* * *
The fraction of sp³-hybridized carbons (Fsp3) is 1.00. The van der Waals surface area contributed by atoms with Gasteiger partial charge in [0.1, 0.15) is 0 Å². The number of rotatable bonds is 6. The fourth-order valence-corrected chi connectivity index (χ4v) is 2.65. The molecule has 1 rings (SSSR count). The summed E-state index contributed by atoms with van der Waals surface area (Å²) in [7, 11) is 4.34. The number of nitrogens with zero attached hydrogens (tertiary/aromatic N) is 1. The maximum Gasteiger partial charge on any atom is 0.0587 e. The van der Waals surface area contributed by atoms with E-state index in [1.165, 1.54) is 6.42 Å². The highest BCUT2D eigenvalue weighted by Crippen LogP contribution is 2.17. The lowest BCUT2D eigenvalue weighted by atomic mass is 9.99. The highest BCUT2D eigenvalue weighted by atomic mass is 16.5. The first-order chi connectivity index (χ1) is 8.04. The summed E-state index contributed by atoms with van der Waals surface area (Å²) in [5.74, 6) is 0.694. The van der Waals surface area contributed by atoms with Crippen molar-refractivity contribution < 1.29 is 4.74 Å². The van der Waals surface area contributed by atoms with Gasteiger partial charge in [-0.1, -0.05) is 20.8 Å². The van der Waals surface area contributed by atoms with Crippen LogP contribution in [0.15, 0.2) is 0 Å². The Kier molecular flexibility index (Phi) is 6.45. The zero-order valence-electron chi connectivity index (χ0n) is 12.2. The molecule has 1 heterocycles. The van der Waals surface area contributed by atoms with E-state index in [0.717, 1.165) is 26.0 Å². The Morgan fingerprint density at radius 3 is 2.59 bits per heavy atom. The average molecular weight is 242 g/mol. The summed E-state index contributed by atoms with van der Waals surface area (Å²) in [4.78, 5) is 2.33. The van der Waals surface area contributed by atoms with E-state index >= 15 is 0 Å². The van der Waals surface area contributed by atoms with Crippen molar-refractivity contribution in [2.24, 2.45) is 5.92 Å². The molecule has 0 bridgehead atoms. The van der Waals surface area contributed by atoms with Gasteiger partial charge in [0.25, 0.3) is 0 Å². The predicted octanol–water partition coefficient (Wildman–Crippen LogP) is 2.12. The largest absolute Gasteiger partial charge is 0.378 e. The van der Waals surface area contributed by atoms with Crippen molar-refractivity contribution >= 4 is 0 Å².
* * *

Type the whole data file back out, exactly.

The fraction of sp³-hybridized carbons (Fsp3) is 1.00. The van der Waals surface area contributed by atoms with Gasteiger partial charge in [0.1, 0.15) is 0 Å². The number of rotatable bonds is 6. The fourth-order valence-corrected chi connectivity index (χ4v) is 2.65. The molecule has 1 rings (SSSR count). The summed E-state index contributed by atoms with van der Waals surface area (Å²) in [7, 11) is 4.34. The number of nitrogens with zero attached hydrogens (tertiary/aromatic N) is 1. The maximum Gasteiger partial charge on any atom is 0.0587 e. The van der Waals surface area contributed by atoms with E-state index in [1.165, 1.54) is 6.42 Å². The highest BCUT2D eigenvalue weighted by Crippen LogP contribution is 2.17. The lowest BCUT2D eigenvalue weighted by atomic mass is 9.99. The highest BCUT2D eigenvalue weighted by atomic mass is 16.5. The first-order chi connectivity index (χ1) is 8.04. The summed E-state index contributed by atoms with van der Waals surface area (Å²) in [5.74, 6) is 0.694. The van der Waals surface area contributed by atoms with Crippen molar-refractivity contribution < 1.29 is 4.74 Å². The van der Waals surface area contributed by atoms with Gasteiger partial charge in [-0.1, -0.05) is 20.8 Å². The van der Waals surface area contributed by atoms with Crippen LogP contribution in [0.15, 0.2) is 0 Å². The Kier molecular flexibility index (Phi) is 6.45. The zero-order valence-electron chi connectivity index (χ0n) is 12.2. The molecule has 1 heterocycles. The van der Waals surface area contributed by atoms with E-state index in [0.717, 1.165) is 26.0 Å². The Morgan fingerprint density at radius 3 is 2.59 bits per heavy atom. The average molecular weight is 242 g/mol. The summed E-state index contributed by atoms with van der Waals surface area (Å²) in [4.78, 5) is 2.33. The van der Waals surface area contributed by atoms with E-state index >= 15 is 0 Å². The van der Waals surface area contributed by atoms with Crippen molar-refractivity contribution in [2.24, 2.45) is 5.92 Å². The molecule has 0 bridgehead atoms. The van der Waals surface area contributed by atoms with Gasteiger partial charge in [0.25, 0.3) is 0 Å². The predicted octanol–water partition coefficient (Wildman–Crippen LogP) is 2.12. The largest absolute Gasteiger partial charge is 0.378 e. The van der Waals surface area contributed by atoms with Crippen molar-refractivity contribution >= 4 is 0 Å².